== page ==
24 July 2012

Uganda: The Microfinance Conference Should Address the Sentiments of the Poor


It was amazing to listen to the sentiments of people who were calling in on one TV talk show while discussing issues of microfinance in Uganda.

Many callers had concerns over microfinance institutions are charging exorbitant interest rates of up to 100% in name of cost recovery, others complained of their property being sold off and how they are being made poorer yet all these institutions have a social mission. Those few voices represent thousands of people who have similar sentiments but do not have a platform to raise them.

Microfinance is about providing financial services to the poor who are not served by the conventional formal financial institutions.

However many unscrupulous microfinance institutions are forgetting their social mission and are taking advantage of the ignorance of the poor. Others are taking advantage of lack a regulatory framework of these tier four institutions to swindle unsuspecting people of their hard earned resources.

Lack of an established policy framework has created gaps in the microfinance policy and microfinance laws to protect members' savings. Due to lack of clear roles and duties of those responsible for supervising microfinance providers; members lack information on performance of these institutions and this has greatly increased the chances of lose of savings in case the institutions collapsed especially the SACCOS.

It is good that there is an upcoming microfinance conference where they state that the objective is to provide a platform for microfinance stakeholders to discuss pertinent issues and agree on new strategies of deepening and increasing access to financial services.

The conference ought to further seek views of consumers so that this can feed into the discussions during the conference. It is my wish that the conference comes up with clear strategies that will change the face of microfinance in the country.

The government has highly promoted microfinance as a channel for poverty eradication and has been emphasised in many government policy documents such as the PEAP, the medium term competitiveness strategy, the plan for modernisation of agriculture and the National Development Plan (NDP).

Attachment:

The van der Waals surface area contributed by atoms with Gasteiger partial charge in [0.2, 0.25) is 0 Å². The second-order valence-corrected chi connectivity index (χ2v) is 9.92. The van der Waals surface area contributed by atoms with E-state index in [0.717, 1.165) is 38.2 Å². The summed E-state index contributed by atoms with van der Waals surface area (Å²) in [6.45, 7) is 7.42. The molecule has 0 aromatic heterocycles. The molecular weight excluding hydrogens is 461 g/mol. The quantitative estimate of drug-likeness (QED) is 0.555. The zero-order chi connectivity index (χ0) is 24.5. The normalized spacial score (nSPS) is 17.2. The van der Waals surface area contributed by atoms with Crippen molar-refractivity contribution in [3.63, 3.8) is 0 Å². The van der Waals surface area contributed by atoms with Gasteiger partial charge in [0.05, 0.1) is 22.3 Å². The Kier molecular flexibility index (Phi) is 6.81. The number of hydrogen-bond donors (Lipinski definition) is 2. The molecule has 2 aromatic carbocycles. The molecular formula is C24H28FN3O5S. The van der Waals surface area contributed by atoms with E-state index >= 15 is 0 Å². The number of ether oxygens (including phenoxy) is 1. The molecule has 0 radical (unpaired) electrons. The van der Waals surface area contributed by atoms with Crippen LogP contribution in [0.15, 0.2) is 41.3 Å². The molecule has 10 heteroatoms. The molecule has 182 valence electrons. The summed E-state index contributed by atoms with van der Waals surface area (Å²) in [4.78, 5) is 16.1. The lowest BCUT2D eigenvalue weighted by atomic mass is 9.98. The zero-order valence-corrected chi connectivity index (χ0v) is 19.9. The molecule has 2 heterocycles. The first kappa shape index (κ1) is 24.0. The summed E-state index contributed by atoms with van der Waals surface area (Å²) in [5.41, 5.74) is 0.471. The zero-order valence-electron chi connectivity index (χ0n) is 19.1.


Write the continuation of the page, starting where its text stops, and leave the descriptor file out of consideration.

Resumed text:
But there is still lack of empirical evidence regarding the success of this initiative. The data available is still scanty and it is, therefore, time for microfinance institutions to measure their social impact.

And as strategies for monitoring the social impact of these institutions are drawn, there is a critical need to monitor their financial performance and give feedback. This would increase confidence of consumers and will minimise loses of people's savings.

Similarly regulation for these microfinance institutions should enacted because it would give codes of conduct to be observed and guaranteeing transparency and redress to consumers. Institutions would have to establish and publish their charges and operational results and this would protect consumers from loss of their funds.

To me, those are pertinent issues that should be given much time during the upcoming conference otherwise even if the government pumped lots of money in these MFIs but when the confidence is not reinstated, there won't be visible change.

The writer works with AMFIU

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